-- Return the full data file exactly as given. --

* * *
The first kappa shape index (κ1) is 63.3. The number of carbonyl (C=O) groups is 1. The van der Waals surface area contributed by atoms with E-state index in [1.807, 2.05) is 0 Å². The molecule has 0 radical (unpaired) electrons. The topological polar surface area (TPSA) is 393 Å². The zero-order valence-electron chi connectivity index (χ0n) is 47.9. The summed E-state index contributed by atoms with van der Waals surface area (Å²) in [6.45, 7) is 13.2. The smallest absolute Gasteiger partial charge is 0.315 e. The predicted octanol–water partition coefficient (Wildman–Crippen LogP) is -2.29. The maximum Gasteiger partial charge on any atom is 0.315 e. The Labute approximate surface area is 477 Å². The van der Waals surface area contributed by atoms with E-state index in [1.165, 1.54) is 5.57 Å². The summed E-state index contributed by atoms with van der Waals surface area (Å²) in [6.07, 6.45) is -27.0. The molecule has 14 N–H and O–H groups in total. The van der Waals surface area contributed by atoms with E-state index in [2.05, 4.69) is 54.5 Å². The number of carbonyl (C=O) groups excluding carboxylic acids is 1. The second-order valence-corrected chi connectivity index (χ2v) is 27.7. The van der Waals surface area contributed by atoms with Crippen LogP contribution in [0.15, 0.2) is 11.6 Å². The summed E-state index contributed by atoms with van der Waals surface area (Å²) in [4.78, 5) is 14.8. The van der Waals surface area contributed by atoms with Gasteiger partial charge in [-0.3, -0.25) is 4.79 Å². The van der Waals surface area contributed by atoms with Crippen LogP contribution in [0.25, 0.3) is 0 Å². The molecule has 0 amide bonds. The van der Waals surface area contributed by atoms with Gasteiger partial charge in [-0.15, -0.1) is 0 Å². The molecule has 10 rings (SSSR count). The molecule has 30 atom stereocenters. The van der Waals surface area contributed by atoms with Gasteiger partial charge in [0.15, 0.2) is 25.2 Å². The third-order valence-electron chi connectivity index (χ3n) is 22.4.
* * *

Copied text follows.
The first kappa shape index (κ1) is 63.3. The number of carbonyl (C=O) groups is 1. The van der Waals surface area contributed by atoms with E-state index in [1.807, 2.05) is 0 Å². The molecule has 0 radical (unpaired) electrons. The topological polar surface area (TPSA) is 393 Å². The zero-order valence-electron chi connectivity index (χ0n) is 47.9. The summed E-state index contributed by atoms with van der Waals surface area (Å²) in [6.45, 7) is 13.2. The smallest absolute Gasteiger partial charge is 0.315 e. The predicted octanol–water partition coefficient (Wildman–Crippen LogP) is -2.29. The maximum Gasteiger partial charge on any atom is 0.315 e. The Labute approximate surface area is 477 Å². The van der Waals surface area contributed by atoms with E-state index in [1.165, 1.54) is 5.57 Å². The summed E-state index contributed by atoms with van der Waals surface area (Å²) in [6.07, 6.45) is -27.0. The molecule has 14 N–H and O–H groups in total. The van der Waals surface area contributed by atoms with E-state index in [2.05, 4.69) is 54.5 Å². The number of carbonyl (C=O) groups excluding carboxylic acids is 1. The second-order valence-corrected chi connectivity index (χ2v) is 27.7. The van der Waals surface area contributed by atoms with Crippen LogP contribution in [0.15, 0.2) is 11.6 Å². The summed E-state index contributed by atoms with van der Waals surface area (Å²) in [4.78, 5) is 14.8. The van der Waals surface area contributed by atoms with Gasteiger partial charge in [-0.3, -0.25) is 4.79 Å². The van der Waals surface area contributed by atoms with Crippen LogP contribution in [0.25, 0.3) is 0 Å². The molecule has 0 amide bonds. The van der Waals surface area contributed by atoms with Gasteiger partial charge in [-0.15, -0.1) is 0 Å². The molecule has 10 rings (SSSR count). The molecule has 30 atom stereocenters. The van der Waals surface area contributed by atoms with Gasteiger partial charge in [0.15, 0.2) is 25.2 Å². The third-order valence-electron chi connectivity index (χ3n) is 22.4.